A typical setup for Saturniidae includes a bottle or empty can filled with water – and cuttings of a desired host plant – inside a pop up cage for insects. The water will allow the plant and it’s leaves to stay fresh for several days, so that the larvae will be able to feed on it for a prolonged amount of time!
The fourth and fifth instar of Antheraea pernyi look quite similar; the main difference is their size; otherwise their appearance is almost the same. In L4, the caterpillars develop a face full of – what looks like – freckles! In very rare cases, the larvae can have yellow and orange forms.
And now, things accelerate! The two last life stages of Antheraea pernyi will thrive in cages, between 19C-28C. They have a large biomass and become quite plump. Please enjoy some pictures of these large, fully grown caterpillars!
When the larvae are mature they become very heavy and round! This species knows how to gorge itself with food. One fully grown, the larvae will spin their famous silken cocoons. The cocoons of this species are pale brown, and are oval; the colour and shape reminds me of chicken eggs. Sometimes the cocoons are anchored to the host plant with a silk pad; cocoons are preferably spun between the leaves in the vegetation (but in captivity often in the corners of the enclosure).
When can I expect moths from my cocoons? – This varies. Most of the time, Antheraea pernyi seems to have two generations a year. That means the first generation of moths hatches rather quickly from the cocoons; expect to see moths between 5 to 8 weeks after the larvae spinning the cocoons. The second generation of moths however, prefers to hibernate. This means that for a succesful eclosion, the cocoons must be stored cold for several months in order to break their diapause. Hibernating cocoons must be kept cold for 3-5 months and then warmed up to room temperature – this will trigger the development of the moth.
In some cases however, hibernating cocoons may eclose indoors if kept warm instead of hold. Since it may be difficult to source host plants in winter do to most of their host plants being deciduous, hibernating them is recommended either way.
Soon, your silkmoths will hatch!
The males have rather curved (falcate) wings while females have straight wings with more rounded edges. Females have a large body size and wing surface area compared to the males. Males have large antennae compared to the females.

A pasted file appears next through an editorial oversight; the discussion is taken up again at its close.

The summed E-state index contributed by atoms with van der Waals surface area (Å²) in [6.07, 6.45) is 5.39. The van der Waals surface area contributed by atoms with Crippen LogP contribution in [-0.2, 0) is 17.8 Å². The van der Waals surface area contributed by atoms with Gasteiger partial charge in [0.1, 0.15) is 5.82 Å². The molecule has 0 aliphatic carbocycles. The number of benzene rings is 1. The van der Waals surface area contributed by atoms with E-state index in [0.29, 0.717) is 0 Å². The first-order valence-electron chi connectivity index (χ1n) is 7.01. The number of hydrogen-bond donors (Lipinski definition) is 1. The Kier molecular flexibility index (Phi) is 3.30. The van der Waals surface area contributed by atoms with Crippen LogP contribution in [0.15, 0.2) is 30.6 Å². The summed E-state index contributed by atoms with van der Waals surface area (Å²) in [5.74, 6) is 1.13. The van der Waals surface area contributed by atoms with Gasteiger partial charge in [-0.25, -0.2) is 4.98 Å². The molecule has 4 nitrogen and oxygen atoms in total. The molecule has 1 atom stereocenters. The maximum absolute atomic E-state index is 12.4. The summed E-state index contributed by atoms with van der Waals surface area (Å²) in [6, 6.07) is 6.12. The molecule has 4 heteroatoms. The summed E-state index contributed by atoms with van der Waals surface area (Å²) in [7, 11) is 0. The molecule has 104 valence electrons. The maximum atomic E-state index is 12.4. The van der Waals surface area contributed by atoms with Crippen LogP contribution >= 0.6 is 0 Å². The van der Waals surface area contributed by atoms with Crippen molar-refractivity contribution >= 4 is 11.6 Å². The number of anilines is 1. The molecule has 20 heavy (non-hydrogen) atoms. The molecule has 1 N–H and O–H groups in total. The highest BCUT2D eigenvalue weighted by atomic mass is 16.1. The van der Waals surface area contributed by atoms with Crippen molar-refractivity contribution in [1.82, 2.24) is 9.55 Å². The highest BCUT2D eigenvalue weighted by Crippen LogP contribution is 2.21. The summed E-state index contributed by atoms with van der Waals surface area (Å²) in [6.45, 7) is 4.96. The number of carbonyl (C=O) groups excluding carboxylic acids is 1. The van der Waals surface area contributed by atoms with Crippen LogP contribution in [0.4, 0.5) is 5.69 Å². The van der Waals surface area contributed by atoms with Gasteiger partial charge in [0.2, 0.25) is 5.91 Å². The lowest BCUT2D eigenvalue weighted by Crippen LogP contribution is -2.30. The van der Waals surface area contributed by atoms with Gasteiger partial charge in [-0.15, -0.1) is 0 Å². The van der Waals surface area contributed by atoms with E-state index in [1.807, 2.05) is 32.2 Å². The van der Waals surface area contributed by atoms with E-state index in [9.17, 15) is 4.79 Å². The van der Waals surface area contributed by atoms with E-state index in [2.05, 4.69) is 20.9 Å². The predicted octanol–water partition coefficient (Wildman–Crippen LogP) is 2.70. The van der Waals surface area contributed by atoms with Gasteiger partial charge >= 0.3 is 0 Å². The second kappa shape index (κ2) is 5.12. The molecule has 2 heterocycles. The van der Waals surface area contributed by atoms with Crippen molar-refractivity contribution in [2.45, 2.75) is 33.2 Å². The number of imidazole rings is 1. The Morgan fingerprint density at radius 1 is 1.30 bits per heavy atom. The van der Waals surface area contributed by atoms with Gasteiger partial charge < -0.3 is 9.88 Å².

Antheraea pernyi has been introduced to several places around the world since the mid-1800s, but the populations never persist, and eventually go extinct. This supports the evidence that wild populations of Antheraea pernyi fail to establish themselves in the wild without the assistance of humans, beyond their native range (although they may persist for several years). It is a domestic animal.
Antheraea silk is also known as ‘tasar silk’ or ‘tussar silk’ – it is rougher and more textured than the silk of other domesticated silkmoths (such as Samia ricini or Bombyx mori).
There are only three species of Antheraea that are closely related in this species group: Antheraea roylei, pernyi, and knyvetti. These three species are closely related, and the moths and their caterpillars have a distinct appearance from other Antheraea species. Antheraea roylei has 31 chromosomes, while Antheraea pernyi has 49. The modal (ancestral) number for most Saturniids chromosomes, by the way, is 31. The higher number of chromosomes in Antheraea pernyi can be explained by however, by chromosome fragmentation. When the species are crossbred into supposed hybrids, 18 of the chromosome pairings of Antheraea pernyi were trivalents. So this means that the difference in number of chromosomes between the two species, which is 18, can be explained by the fact that 18 of the 31 pairs of chromosomes in Antheraea roylei, havebeen fragmented into new pairs. This suggests that Antheraea pernyi, may in fact, have evolved from Antheraea roylei. All of this evidence would suggest that yes indeed, Antheraea pernyi is most likely a cultivated form of Antherea roylei. Morphologically and genetically there are little differences, although Antheraea pernyi has a number of adaptations when it comes to their life history that facilitates captive breeding.
In captivity the moths are short lived; expect lifespans between 7 and 20 days and are incredibly easy to achieve. Keep the moths in a ventilated enclosure; made of netting or gauze. Mating happens in the darkness, at night – so keep them in a dark place. Males and females should pair up effortlessly.
Matings are easy to recognise, because males dangle below the females freely – grabbing unto the female with the claspers at the tip of his abdomen! After mating, the female will scatter eggs every were – she’ll glue them to the surface of her enclosure. They are not picky at all about egg laying.
Last but not least; we may offer you a video guide on how to breed Antheraea pernyi! It’s a long (and sometimes even silly) video; but it shows in greater detail how the species can be raised in captivity.
Thank you for reading, and good luck with raising your very own silkmoths!
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Citations: Coppens, B. (2022); Written by Bart Coppens; based on a real life breeding experience [for citations in literature and publications]